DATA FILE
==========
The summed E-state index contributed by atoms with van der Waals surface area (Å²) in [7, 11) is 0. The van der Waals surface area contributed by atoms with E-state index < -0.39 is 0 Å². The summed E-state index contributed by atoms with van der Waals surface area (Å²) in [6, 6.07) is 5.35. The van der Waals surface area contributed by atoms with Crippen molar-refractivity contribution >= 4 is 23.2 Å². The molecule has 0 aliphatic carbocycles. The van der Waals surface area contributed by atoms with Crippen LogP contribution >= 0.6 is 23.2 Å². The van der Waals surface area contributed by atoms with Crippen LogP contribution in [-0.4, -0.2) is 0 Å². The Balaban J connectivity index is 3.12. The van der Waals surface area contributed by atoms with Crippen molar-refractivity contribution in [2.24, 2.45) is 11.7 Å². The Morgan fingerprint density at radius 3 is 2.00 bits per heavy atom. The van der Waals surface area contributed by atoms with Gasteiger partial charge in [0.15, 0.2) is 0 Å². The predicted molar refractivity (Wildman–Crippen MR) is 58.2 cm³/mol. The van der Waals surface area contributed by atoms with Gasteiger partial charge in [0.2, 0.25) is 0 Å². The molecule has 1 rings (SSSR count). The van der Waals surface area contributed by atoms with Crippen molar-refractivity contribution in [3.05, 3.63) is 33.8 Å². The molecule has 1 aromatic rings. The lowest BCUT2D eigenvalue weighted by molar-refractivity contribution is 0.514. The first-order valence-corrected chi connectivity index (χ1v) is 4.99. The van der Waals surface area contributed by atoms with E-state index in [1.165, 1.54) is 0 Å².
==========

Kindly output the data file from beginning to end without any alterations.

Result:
The summed E-state index contributed by atoms with van der Waals surface area (Å²) in [7, 11) is 0. The van der Waals surface area contributed by atoms with E-state index < -0.39 is 0 Å². The summed E-state index contributed by atoms with van der Waals surface area (Å²) in [6, 6.07) is 5.35. The van der Waals surface area contributed by atoms with Crippen molar-refractivity contribution >= 4 is 23.2 Å². The molecule has 0 aliphatic carbocycles. The van der Waals surface area contributed by atoms with Crippen LogP contribution >= 0.6 is 23.2 Å². The van der Waals surface area contributed by atoms with Crippen LogP contribution in [-0.4, -0.2) is 0 Å². The Balaban J connectivity index is 3.12. The van der Waals surface area contributed by atoms with Crippen molar-refractivity contribution in [2.24, 2.45) is 11.7 Å². The Morgan fingerprint density at radius 3 is 2.00 bits per heavy atom. The van der Waals surface area contributed by atoms with Gasteiger partial charge in [0.15, 0.2) is 0 Å². The predicted molar refractivity (Wildman–Crippen MR) is 58.2 cm³/mol. The van der Waals surface area contributed by atoms with Gasteiger partial charge in [0.2, 0.25) is 0 Å². The molecule has 1 rings (SSSR count). The van der Waals surface area contributed by atoms with Crippen molar-refractivity contribution in [3.05, 3.63) is 33.8 Å². The molecule has 1 aromatic rings. The lowest BCUT2D eigenvalue weighted by molar-refractivity contribution is 0.514. The first-order valence-corrected chi connectivity index (χ1v) is 4.99. The van der Waals surface area contributed by atoms with E-state index in [1.165, 1.54) is 0 Å².